1793, in the meaning defined at sense 1

Adjective

1605, in the meaning defined above

Time Traveler
The first known use of initiative was in 1605

Dictionary Entries Near initiative

Cite this Entry

“Initiative.” Merriam-Webster.com Dictionary, Merriam-Webster, https://www.merriam-webster.com/dictionary/initiative. Accessed 1 Feb. 2023.

Kids Definition

initiative

noun
ini·​tia·​tive
in-ˈish-ət-iv
1
: a first step or movement
take the initiative in becoming acquainted
2
: energy shown in initiating something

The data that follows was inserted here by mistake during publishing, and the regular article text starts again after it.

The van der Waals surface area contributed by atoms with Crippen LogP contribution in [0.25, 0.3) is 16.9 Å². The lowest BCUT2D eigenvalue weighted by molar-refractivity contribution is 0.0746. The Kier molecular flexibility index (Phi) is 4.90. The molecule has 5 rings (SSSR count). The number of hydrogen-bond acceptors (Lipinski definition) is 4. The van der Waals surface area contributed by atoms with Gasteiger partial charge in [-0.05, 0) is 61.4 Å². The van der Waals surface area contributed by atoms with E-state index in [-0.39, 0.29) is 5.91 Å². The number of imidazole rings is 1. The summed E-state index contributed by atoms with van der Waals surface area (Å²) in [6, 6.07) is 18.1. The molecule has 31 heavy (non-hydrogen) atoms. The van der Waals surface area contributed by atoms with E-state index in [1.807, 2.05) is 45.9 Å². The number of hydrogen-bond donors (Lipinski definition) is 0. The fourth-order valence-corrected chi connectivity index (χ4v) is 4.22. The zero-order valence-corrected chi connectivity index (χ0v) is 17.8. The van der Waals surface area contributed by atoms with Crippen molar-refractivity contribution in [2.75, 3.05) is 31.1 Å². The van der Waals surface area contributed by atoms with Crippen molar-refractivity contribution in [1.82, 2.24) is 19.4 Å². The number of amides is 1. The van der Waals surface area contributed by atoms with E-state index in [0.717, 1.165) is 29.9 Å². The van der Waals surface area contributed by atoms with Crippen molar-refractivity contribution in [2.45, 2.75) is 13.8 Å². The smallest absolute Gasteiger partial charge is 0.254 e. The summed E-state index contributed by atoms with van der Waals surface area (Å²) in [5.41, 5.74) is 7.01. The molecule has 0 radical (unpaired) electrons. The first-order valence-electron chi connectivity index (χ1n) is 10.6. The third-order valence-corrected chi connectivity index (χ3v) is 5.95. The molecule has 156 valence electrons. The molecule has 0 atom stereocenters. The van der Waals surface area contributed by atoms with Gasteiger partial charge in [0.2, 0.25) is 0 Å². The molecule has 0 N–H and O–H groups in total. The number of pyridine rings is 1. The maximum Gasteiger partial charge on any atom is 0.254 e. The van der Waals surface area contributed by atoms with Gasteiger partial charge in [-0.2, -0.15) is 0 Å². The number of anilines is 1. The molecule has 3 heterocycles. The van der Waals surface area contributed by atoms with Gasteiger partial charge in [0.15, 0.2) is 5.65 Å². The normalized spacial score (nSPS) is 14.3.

has ability but lacks initiative
3
: a plan or program intended to solve a problem

Legal Definition

initiative

noun
ini·​tia·​tive i-ˈni-shə-tiv, -shē-ə-tiv How to pronounce initiative (audio)
1
: the especially introductory series of steps taken to cause a desired result
the deposing party would ordinarily be required to take the initiative in arranging a depositionAndrews v. Bradshaw, 895 P.2d 973 (1995)
2
a
: the right to initiate legislative action
b
: a procedure enabling a specified number of voters by petition to propose a law and secure its submission to the electorate or to the legislature for approval see also referendum